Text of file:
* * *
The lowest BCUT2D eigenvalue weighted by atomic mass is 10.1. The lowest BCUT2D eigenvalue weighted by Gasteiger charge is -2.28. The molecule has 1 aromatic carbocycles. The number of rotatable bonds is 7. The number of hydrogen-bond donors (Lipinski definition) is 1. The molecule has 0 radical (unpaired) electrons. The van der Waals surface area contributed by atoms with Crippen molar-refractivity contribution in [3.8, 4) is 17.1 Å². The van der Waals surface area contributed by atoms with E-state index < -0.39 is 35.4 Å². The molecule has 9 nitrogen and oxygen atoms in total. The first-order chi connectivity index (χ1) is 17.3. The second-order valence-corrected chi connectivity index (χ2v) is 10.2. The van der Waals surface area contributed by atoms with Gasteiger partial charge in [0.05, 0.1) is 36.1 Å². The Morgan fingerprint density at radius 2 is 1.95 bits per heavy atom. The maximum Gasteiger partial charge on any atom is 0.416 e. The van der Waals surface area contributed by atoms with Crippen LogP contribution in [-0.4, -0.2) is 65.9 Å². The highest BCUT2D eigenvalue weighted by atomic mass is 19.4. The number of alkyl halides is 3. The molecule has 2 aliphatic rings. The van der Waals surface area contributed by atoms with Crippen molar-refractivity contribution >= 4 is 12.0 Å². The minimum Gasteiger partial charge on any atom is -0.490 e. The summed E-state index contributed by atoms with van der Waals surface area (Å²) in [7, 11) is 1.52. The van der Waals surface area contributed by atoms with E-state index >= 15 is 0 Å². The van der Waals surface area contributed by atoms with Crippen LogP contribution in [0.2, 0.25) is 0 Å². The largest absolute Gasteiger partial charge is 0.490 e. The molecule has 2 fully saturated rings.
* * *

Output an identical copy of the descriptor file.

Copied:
The lowest BCUT2D eigenvalue weighted by atomic mass is 10.1. The lowest BCUT2D eigenvalue weighted by Gasteiger charge is -2.28. The molecule has 1 aromatic carbocycles. The number of rotatable bonds is 7. The number of hydrogen-bond donors (Lipinski definition) is 1. The molecule has 0 radical (unpaired) electrons. The van der Waals surface area contributed by atoms with Crippen molar-refractivity contribution in [3.8, 4) is 17.1 Å². The van der Waals surface area contributed by atoms with E-state index < -0.39 is 35.4 Å². The molecule has 9 nitrogen and oxygen atoms in total. The first-order chi connectivity index (χ1) is 17.3. The second-order valence-corrected chi connectivity index (χ2v) is 10.2. The van der Waals surface area contributed by atoms with Gasteiger partial charge in [0.05, 0.1) is 36.1 Å². The Morgan fingerprint density at radius 2 is 1.95 bits per heavy atom. The maximum Gasteiger partial charge on any atom is 0.416 e. The van der Waals surface area contributed by atoms with Crippen LogP contribution in [-0.4, -0.2) is 65.9 Å². The highest BCUT2D eigenvalue weighted by atomic mass is 19.4. The number of alkyl halides is 3. The molecule has 2 aliphatic rings. The van der Waals surface area contributed by atoms with Crippen molar-refractivity contribution >= 4 is 12.0 Å². The minimum Gasteiger partial charge on any atom is -0.490 e. The summed E-state index contributed by atoms with van der Waals surface area (Å²) in [7, 11) is 1.52. The van der Waals surface area contributed by atoms with E-state index >= 15 is 0 Å². The van der Waals surface area contributed by atoms with Crippen LogP contribution in [0.2, 0.25) is 0 Å². The largest absolute Gasteiger partial charge is 0.490 e. The molecule has 2 fully saturated rings.